The company also releases a report on the state of DevSecOps adoption in the region.
DevOps adoption rates are on the increase: 25% of companies are in the DevOps ‘sweet spot’ of three to five years of practice, while another 37% are well on their way, with between one and three years of experience under their belts.
This growth had prompted GitLab’s global expansion following year-over-year growth in annual recurring revenue (ARR) of 116%, which increased total ARR to US$100M. GitLab had also recently launched into other markets in the APAC region, namely Australia, New Zealand, Korea and Japan.
Now, the company, which touts a single application for managing the entire DevSecOps lifecyle, has announced a new setup in Singapore to reach the Southeast Asian market. It will be helmed by Anthony McMahon, Regional Director -APAC.
McMahon believes the company is uniquely-positioned to accelerate organizations’ digital transformations via a single application for any DevSecOps action: “The SEA region is an exciting one for GitLab, given the burgeoning growth of the enterprise DevOps market as more companies wake up to disruptive technologies and look to accelerate their own digital transformation. GitLab’s single application approach to the DevSecOps lifecycle is providing a solution to the high costs and inefficiencies that come with multiple tools, as well as silos between developer, security, and operations teams. The business teams are no longer able to tolerate this ‘tool-chain tax’. The future is more remote collaboration, agile secure development, and rapid cloud-native deployment.”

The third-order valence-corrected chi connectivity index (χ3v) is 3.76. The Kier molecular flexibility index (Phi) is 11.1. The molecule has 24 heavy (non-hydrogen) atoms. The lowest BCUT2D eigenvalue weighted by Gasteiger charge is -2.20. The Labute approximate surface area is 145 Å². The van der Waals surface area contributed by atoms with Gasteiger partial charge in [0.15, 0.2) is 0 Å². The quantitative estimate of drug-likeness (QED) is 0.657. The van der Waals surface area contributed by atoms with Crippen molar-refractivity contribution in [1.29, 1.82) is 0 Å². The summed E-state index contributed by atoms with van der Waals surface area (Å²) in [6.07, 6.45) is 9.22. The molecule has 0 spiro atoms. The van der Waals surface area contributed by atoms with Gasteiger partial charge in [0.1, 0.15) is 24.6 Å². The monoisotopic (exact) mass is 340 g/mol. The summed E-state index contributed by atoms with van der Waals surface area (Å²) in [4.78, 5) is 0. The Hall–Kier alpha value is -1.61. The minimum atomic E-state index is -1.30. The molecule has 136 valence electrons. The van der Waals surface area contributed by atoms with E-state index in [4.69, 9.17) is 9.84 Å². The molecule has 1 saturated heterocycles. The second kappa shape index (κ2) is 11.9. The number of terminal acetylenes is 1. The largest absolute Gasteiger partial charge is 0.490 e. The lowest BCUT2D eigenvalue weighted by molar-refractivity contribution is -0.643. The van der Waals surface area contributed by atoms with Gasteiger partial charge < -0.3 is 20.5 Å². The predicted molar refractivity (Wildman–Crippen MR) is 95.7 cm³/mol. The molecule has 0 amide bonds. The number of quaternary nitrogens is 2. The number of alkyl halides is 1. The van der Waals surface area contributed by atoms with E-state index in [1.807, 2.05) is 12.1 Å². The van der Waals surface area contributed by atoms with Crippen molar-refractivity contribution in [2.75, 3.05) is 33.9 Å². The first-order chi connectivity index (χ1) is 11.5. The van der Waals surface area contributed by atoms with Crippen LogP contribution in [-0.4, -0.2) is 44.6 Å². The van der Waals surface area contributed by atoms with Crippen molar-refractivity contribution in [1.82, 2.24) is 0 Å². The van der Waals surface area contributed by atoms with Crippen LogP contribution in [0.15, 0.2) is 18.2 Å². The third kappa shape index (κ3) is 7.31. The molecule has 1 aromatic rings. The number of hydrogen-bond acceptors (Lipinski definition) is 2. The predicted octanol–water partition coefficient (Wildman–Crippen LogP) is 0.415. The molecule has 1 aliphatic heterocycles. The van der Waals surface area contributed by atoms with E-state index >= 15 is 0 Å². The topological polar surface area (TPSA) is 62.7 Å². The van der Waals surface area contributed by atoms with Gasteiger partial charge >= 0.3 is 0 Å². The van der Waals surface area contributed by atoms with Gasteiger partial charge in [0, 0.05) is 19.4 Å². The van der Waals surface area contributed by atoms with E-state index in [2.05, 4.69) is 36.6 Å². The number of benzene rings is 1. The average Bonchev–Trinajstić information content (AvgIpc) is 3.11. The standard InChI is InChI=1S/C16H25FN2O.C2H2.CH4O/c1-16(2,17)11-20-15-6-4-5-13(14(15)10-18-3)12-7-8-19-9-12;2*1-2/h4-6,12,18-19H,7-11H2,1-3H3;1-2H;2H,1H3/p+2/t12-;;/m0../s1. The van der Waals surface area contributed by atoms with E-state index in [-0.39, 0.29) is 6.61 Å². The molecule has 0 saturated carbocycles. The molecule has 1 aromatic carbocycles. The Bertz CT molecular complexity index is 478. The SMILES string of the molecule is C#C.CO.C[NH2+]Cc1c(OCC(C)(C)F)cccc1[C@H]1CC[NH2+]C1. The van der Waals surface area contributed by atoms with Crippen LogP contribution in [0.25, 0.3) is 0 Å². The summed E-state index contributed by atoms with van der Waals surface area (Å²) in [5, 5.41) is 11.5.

McMahon added that his immediate focus will be to build and grow the partner ecosystem in the region, as well as to diversify sales and accelerate growth. The new hires in Singapore will join the company’s all-remote workforce, which has grown from fewer than 10 people in 2015 to more than 1,250 team members in more than 65 countries and regions across the globe.
Meanwhile, GitLab has released its global DevSecOps 2020 report that shows health adoption rates in the region. The report notes that many businesses are seeing the benefits of continuous deployment: nearly 60% deploy multiple times a day, once a day or once every few days (up from 45% last year). As more teams become more accustomed to using DevOps in their work, roles across software development teams are starting to shift as responsibilities begin to overlap, the report concluded.
Explained McMahon: “Every company is now a software company, and to drive business results, it is even more critical for teams to understand how the role of the developer is evolving—and how it impacts security, operations and test teams’ responsibilities … the lines are blurring between developers and operations teams.”